I am sure all car manufacturers are studying current exiting accidents in which their vehicles have been involved and are developing new technology based on it. ABS, airbag, belts have all been introduced to improve safety of the vehicle and occupants.

Jul 22, 2011
@Magnette: Seems to me you're somewhat of a special case...being an experienced race car driver you surely have a much keener sense of driving than most so for you it may not be totally necessary. However I know that for me anyway there have been situations where it's exactly that: 'I'm going to have an accident what should I do?' scenario. I have never crashed but I know that sometimes it's been pure luck because all my brain could compute was "oh shit"...and I'd the majority are the same.

Jul 22, 2011
If the sensor technology is comprehensive enough and the processor speed fast enough this could effectively rule out the pobbibility of a crash occuring...that is: as much as steering can be effective in avoiding a crash.

Jul 22, 2011
BenjaminButton,

Let me discuss a real accident I was involved in some years ago as an illustration of why an automated system may cause injury/death.

I was in a town with a four lane plus turning lane main street. As I was driving down the outside lane, a car with four teenage girls was passing me in the middle lane when the driver saw someone in the parking lot of a car dealership. The driver immediately turned right in front of me (certainly did not even see me). I could not avoid hitting the car. There was not enough distance between us to steer out of the accident nor was there enough time to stop. I was about to hit the front door passenger side which would have caused injury or death to the occupant. I managed to steer into the area between the front and back seats. This caused considerable damage to the car (and mine) but no one was injured in either car.

An automated system which would try to steer away from the accident would have killed/injured the passenger in that car.

Jul 24, 2011
Vendicar_Decarian ,

You are just a troll.

Why don't you occasionally try to participate in a positive way to the discussion?

Jul 24, 2011
@Magnette

Look up the Dunning-Kruger effect. You are foolish if you think you can react faster than a computer.

Racing cars doesn't give you the Flash's reflexes.

Vendicar_Decarian ,

You are just a troll.

Why don't you occasionally try to participate in a positive way to the discussion?


I barely escaped that singularity of irony.

Jul 24, 2011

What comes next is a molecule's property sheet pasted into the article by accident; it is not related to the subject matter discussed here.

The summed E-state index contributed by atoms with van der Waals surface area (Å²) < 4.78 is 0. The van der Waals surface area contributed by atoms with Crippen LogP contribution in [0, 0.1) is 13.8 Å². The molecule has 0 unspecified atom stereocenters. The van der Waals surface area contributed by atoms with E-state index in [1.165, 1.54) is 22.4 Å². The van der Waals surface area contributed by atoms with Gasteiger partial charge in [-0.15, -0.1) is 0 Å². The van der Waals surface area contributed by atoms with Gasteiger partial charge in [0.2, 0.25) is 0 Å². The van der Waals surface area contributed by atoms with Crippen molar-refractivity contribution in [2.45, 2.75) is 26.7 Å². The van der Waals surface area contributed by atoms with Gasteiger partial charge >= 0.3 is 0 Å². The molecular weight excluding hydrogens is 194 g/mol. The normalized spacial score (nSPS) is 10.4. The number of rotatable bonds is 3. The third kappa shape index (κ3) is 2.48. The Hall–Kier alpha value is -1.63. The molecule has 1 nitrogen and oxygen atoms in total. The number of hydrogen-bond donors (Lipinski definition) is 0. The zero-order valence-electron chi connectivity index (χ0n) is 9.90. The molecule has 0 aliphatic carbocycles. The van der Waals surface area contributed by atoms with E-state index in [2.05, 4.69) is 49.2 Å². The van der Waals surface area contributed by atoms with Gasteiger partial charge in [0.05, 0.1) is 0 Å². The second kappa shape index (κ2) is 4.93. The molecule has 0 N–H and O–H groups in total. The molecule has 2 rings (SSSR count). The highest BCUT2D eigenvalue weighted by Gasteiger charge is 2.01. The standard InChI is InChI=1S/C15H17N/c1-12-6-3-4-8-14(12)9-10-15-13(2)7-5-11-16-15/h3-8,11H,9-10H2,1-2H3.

@BenjaminButton

The "oh shit" maneuver saved me once. Took a turn too fast and the car went 180. "Oh shit" and I took my hands off the wheel because I accepted I was going to crash and didn't want to get my shoulders dislocated from locking onto the wheel. The car whipped itself back around on its own and I ended up stopping virtually bumper to bumper with a car in the opposing lane.

Gave him a wave, put it in reverse, got back in my lane, and drove off. I drive much more carefully now.

Jul 24, 2011
Wouldn't it be simpler to just watch where we are going with due diligence like the last generation did?

Jul 24, 2011
What an asinine comment, Burnerjack.

Back in the day I walked 20 miles to school up hill BOTH WAYS and all I had to scrub my balls were Brillo pads!

Aug 02, 2011
I once came across a stag at night on a bend of a country road at about 50mph and on my side of the road. I knew that a car was coming fast on the opposite side, but only because I had seen headlamps playing along the hedgerows. The small bank below the hedgerow was firm and dry looking. I left the road and mounted the bank briefly to avoid the animal rather than to stay on the road and cut across the apex of the bend. In doing so I avoided both the animal and a collision (possibly head on) - just a few scratches to the paintwork from the hedgerow. I'm not using this example to say we should never try to have automated systems, but it isn't all just city driving, and you don't have time to turn it off if the situation doesn't fit. I can't see how an automated system could have coped (worse interfered) in my situation, and I suspect it would have put me in the path of the unseen car.

Existing auto-brake systems are only active at lower speeds, it is likely this would be the same?